And on the continent, China, Russia, and North Korea are deepening their military cooperation, as illustrated on 27 July with the joint Chinese-Russian delegation to the DPRK’s victory celebration marking the Armistice anniversary.

With North Korean and Russian conventional military capacities lagging far behind those of the ROK, Japan, for years to come—if war doesn’t break out before then—the U.S., Pyongyang, and Moscow will rely increasingly on their nuclear arsenals to defend their elites perceived interests. This is compounded by the first-strike doctrines of all the parties to Northeast Asian tensions, except China.

If triggered, they would kill millions across the region and likely escalate to an apocalyptic nuclear that would leave the living envying the dead. The Biden Administration’s Nuclear Posture Review reaffirmed the fist strike doctrine and dispatched the first of many nuclear-armed submarines to South Korea.

Japan has adopted a conventional first-strike doctrine designed to disarm North Korea or China with U.S.-purchased cruise missiles proactively. Seoul relies on U.S. first-strike extended deterrence. This past year, North Korea adopted a law that constitutionally embeds its first-strike doctrine.

Russia’s first-strike doctrine has been in place almost as long as that of the U.S., And a Japanese launch of cruise missiles would likely lead to using them or losing them, triggering Beijing’s nuclear arsenal.

In the face of these growing dangers, in South Korea, peace movements and their partner organizations from the U.S. to Mongolia were urging “a common voice against the arms race, the military buildup, and the escalation of hostile language and actions of national leaders”.

There is recognition that the current crisis is not simply between North and South Korea but is “centered on the U.S.-China rivalry.” Diplomacy must proceed along at least two tracks: First, in response to popular demands to prevent a catastrophic war, the U.S.-Japan-ROK alliance and North Korean-Chinese-Russian triangle signaling commitments to de-escalate tensions by reducing their provocative military operations.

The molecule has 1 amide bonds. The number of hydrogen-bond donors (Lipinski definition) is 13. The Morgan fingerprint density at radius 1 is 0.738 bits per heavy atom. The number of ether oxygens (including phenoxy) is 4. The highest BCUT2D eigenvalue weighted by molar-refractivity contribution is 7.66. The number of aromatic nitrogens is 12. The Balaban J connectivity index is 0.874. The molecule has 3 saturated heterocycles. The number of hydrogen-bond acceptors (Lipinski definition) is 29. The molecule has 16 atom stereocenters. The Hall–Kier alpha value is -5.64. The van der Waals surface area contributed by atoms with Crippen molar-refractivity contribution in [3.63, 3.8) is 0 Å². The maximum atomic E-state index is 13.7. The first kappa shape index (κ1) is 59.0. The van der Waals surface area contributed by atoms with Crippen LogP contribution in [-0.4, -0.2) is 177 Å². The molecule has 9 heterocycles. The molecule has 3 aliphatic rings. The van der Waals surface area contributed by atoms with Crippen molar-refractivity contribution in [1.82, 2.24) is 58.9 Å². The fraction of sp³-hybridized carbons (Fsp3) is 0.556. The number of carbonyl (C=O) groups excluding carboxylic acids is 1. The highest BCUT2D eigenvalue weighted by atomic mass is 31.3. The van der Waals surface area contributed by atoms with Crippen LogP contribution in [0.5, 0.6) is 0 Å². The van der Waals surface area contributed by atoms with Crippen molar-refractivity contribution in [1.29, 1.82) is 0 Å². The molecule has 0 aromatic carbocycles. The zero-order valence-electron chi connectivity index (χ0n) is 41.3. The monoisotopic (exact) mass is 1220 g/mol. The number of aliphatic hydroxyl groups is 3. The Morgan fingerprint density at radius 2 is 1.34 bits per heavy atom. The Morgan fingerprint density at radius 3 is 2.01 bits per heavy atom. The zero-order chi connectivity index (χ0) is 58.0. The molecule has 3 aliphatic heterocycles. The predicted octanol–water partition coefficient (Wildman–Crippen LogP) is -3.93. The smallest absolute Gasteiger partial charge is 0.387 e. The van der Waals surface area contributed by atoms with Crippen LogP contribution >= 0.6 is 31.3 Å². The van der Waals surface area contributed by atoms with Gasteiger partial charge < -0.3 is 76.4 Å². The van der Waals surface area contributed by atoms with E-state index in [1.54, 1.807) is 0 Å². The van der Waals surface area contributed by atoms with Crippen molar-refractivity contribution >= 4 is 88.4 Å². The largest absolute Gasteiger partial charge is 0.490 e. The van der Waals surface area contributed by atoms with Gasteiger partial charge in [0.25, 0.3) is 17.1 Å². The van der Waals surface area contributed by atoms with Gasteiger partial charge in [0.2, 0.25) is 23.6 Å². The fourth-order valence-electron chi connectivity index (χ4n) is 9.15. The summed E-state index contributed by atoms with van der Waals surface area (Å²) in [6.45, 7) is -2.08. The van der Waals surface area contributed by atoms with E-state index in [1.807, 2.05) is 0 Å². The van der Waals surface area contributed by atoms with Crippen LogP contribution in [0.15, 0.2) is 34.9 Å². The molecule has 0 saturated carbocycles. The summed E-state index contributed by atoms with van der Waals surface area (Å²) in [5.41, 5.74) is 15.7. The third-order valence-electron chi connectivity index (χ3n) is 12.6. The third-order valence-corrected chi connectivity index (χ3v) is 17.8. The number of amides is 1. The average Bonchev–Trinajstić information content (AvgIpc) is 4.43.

A reduction in “hostile actions” could lead to strategic stability and, ultimately, arms control and disarmament negotiations. And ultimately, as was the case of the Intermediate Nuclear Forces (INF) Treaty, which ended to Cold War in Europe in 1987, before the fall of the Berlin Wall, all sides must find ways to common security diplomacy based on the truth that security can only be created with, not against, a nation’s rival. The alternative being spiraling arms races that trigger the catastrophe that no one wants.

The hour is indeed getting late. Given the militarized nationalism of all the contending powers in Northeast Asia, the demands to finally end the Korean War with a Peace Treaty and to stop the arms racing and provocative military operations must come from popular society. When the people lead, the leaders will follow.

*Dr. Joseph Gerson is President of the Campaign for Peace, Disarmament and Common Security. He recently participated in Common Security and 70th Anniversary of the Korean Armistice conferences and events in South Korea. [IDN-InDepthNews]

Photo: This undated picture released by North Korea’s official Korean Central News Agency (KCNA) on 26 July 2023 shows North Korean leader Kim Jong Un (central) laying a wreath at the Chinese People’s Volunteers Martyrs’ Cemetery in South Pyongan Province ahead of the 70th Anniversary of the victory of the Fatherland Liberation War. Photo: VCG

IDN is the flagship agency of the Non-profit International Press Syndicate.